by Pascal Jacob
When jumping, leaping or springing up, the energy condensed so that a body might lift itself off the ground is fascinating. And desirable. Being capable of crossing an abyss, or conquering the void, is a very human obsession. Early solutions were mythological and magical in nature. Seven league boots appeared for the first time in Charles Perrault's (1628-1703) fairy tale, Sleeping Beauty and became very popular with the tale of Tom Thumb, by the same author, in which they play a far more central role. These magic boots enable their wearer to jump long distances, in the mythological tradition of Perseus' sandals, Mercury's winged heels and Loki's shoes – the Nordic god of discord.
The idea of raising oneself up, mainly over a wall, was an early incentive for the principle of propulsion. The use of a thin tree trunk, sufficiently flexible to create a rebound effect, such as elm for example, was the prelude to the Russian bar. A popular game in Russia, it was played at village fairs before gradually developing into an original discipline, which was adopted by the circus and developed both acrobatically and technologically. The first Russian bar companies were faithful to the original spirit of the game and developed their exercises on a simple, flexible wooden cylinder. Beyond the material, it was the narrow width of the support that rendered the performance spectacular. Acrobats such as the Chemchours dazzled audiences by performing on simple bars carried on the shoulder of a vigilant partner. The bars were gradually made wider to enable more complex figures. They were also made more flexible with the use of fibreglass, and enabled somersaults to be performed in ever-higher numbers. A current Russian bar can propel an acrobat eight metres into the air. This rebound energy is found in the ancient practice of cuerda dinamica, a technique developed mostly in Colombia, where it was similar to a street game, and where it gradually transformed into an acrobatic technique. The rope artist José Henry Caycedo, trained at the Fratellini Academy, presented this form, which is rare in the West, at the 29th Festival Mondial du Cirque de Demain. The discipline has elements of the slackline, a contemporary rope dance practised freely using a simple flat strap stretched between two trees.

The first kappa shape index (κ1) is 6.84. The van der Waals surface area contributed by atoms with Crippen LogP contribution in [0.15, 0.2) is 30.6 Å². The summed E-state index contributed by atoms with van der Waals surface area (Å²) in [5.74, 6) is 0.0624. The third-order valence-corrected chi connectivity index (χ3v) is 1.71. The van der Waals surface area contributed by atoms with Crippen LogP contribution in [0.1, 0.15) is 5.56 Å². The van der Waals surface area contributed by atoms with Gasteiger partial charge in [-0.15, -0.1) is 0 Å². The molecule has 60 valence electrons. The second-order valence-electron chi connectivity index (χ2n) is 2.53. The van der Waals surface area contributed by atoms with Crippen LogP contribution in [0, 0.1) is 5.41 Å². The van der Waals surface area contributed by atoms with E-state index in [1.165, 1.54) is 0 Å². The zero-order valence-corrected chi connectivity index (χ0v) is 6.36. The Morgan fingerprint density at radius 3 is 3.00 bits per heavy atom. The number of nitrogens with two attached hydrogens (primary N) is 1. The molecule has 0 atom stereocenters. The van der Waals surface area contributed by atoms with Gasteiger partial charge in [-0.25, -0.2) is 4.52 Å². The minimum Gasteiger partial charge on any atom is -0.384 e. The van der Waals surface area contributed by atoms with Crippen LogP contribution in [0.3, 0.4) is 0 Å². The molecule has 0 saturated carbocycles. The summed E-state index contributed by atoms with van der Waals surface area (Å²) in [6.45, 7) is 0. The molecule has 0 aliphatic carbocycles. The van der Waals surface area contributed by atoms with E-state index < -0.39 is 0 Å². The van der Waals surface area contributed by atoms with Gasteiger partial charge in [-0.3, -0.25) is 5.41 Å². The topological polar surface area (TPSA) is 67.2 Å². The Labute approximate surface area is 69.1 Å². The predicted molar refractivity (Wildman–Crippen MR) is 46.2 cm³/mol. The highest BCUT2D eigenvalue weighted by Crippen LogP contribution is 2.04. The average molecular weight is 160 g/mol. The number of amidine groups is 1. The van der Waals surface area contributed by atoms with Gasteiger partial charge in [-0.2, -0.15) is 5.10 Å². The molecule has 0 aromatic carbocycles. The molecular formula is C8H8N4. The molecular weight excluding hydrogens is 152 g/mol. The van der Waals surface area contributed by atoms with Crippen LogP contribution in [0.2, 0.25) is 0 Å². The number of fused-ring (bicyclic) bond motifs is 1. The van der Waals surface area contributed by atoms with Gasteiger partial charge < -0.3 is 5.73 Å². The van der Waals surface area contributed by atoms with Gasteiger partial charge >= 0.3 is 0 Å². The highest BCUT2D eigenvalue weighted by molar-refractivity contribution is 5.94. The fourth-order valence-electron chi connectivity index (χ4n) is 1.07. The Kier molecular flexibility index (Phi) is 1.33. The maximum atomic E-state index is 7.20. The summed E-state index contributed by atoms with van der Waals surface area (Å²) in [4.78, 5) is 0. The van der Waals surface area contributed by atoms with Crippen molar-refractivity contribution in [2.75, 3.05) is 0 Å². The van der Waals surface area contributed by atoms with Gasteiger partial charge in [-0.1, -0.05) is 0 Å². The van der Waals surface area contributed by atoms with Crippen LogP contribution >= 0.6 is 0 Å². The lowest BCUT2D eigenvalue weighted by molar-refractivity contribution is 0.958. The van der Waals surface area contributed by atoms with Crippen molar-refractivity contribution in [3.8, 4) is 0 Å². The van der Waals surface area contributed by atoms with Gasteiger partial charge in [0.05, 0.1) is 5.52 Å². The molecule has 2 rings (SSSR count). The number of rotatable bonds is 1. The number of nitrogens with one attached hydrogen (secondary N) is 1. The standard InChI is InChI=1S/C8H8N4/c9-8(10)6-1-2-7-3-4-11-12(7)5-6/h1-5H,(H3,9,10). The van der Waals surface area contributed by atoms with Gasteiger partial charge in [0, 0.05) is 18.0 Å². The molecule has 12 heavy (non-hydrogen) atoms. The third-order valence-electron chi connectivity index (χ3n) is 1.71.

Origins and references
The origins of propulsion are clear: raising oneself towards the sky, taking flight, attempting to move closer to the birds, the sun and Icarus, is a temptation shared by all. Nalukataq is a major spring festival for North Alaskan Inuits, celebrating the return of the whalers. It is characterised by an abundance of food and a traditional game, in which men and women of the community propel dancers and volunteers into the air, using a wooden structure covered with a taut patchwork of walrus skins, which can be either square or round. This ancestral practice also evokes a tapestry by Francisco Goya created in 1791-1792, named El Pelele. In the tapestry, a puppet is propelled into the air using a sheet stretched out by four elegantly dressed young women. The use of a surface made flexible by tension placed at its edges was a prelude to the trampoline, an apparatus that borrows as much from the propulsion principle of the springboard, as it does from that of an animal skin or canvas stretched over a frame. The material itself is not elastic, but the springs that attach it to the frame develop the necessary energy to distort the original.
On February 14th 1843, a certain Henderson, a trick rider and acrobat starring in Pablo’s Fanque Circus Royal, might be one of the first trampoline artists identified in a circus ring, although it would seem the apparatus was more of a long trampoline than a trampoline as we know it.